City, Campgrounds Brace for Rock Concert
Campground operator Troy Boudreau is expecting well over 5,000 people to show up with tents, trailers and motorhomes next week as metro Moncton, New Brunswick, prepares to host AC/DC fans from across Canada and around the world on Thursday, according to the Moncton Times & Telegraph.
“We’re going to have twice the number of campers we had for the Eagles and more than we had for the Stones,” Boudreau said. “It’s going to be phenomenal — 10 times the size of what we had for Bon Jovi.
“Right now, we’re 89% sold out and have over 5,000 registered campers coming. We also have about 1,500 parking spaces that will be open for the day of the show.”
Boudreau said people from every province in Canada as well as from the U.S. and even France have booked space in the campground.
There were also reservations taken from Canadian soldiers from the Maritime provinces who are coming home from Afghanistan for the show.
“The war is on hold for AC/DC,” said Glendon Gorham, who has been taking reservations for the campground for $49.95 per person. The campground provides round-the-clock security and sanitary facilities for the campers, along with music. With thousands of people all in the same place, the campground becomes a small town of its own and a big party.
Other campgrounds in the area reported they are fully booked for the night before the AC/DC concert. In some cases, campers who booked space for the season and not Aug. 5 will have to move off the site to another location for one night.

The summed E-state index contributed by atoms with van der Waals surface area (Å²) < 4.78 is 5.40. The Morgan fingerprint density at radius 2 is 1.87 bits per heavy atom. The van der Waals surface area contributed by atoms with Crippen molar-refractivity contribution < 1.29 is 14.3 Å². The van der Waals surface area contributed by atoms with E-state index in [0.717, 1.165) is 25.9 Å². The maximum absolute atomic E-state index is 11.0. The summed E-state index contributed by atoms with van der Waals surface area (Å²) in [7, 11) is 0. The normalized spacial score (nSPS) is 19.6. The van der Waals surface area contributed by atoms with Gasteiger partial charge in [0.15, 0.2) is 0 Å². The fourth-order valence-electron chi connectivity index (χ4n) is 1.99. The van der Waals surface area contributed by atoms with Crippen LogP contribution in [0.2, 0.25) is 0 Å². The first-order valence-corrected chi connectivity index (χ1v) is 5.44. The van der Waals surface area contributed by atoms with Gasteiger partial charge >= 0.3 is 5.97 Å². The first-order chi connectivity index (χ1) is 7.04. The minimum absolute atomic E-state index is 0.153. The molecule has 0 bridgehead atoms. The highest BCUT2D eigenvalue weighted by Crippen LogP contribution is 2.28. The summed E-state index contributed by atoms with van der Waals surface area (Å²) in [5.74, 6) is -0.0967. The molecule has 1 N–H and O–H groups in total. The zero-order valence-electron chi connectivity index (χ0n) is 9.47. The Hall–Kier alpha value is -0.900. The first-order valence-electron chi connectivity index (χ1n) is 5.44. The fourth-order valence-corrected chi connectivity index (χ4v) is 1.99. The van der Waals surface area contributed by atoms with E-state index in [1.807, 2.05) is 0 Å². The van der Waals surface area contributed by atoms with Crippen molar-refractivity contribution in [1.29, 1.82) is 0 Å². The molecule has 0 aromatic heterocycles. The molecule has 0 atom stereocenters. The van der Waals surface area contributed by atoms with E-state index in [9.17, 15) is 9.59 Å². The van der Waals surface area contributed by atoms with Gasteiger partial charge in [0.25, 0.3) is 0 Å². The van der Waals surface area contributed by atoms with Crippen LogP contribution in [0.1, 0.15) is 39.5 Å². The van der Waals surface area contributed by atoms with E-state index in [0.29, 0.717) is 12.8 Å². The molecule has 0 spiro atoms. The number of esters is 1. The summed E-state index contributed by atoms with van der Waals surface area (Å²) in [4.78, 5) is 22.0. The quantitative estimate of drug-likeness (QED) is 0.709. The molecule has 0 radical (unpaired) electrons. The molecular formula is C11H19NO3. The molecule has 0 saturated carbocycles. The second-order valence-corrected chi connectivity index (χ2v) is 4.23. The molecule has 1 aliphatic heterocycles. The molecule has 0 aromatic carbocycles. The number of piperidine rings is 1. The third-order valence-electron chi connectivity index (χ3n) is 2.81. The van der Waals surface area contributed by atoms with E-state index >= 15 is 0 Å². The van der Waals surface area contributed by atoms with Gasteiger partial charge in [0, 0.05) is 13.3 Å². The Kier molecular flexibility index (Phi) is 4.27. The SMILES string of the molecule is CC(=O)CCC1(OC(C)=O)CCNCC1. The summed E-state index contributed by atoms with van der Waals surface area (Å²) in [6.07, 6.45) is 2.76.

Boudreau started “Concert Camping” as a summer business in 2005 when the Rolling Stones came to Moncton and has been building on it ever since. He uses a large site across Mountain Road from the entrance to Magnetic Hill, which provides campers with a short walk to and from the concert site.
A huge crowd is expected. Promoters won’t say exactly how many tickets have been sold for the show but it could draw a crowd as large as the 80,000 that came for the Rolling Stones.
The outdoor concert is expected to generate around $10 million in spin-off benefits for the metro-Moncton economy, mainly to hotels, restaurants, taxis, gas stations, campgrounds, grocery stores and other retailers.
Fowler said tickets are still selling at a steady pace for the AC/DC show but wouldn’t say how many have been sold. Because it is an outdoor show on a site that could accommodate up to 100,000 people, it is expected that many fans will wait until the day of the show and buy their tickets at the on-site box office. That’s what happened at the Bon Jovi show last month, which had one of the largest walk-up sales ever and a total number of about 33,000 people.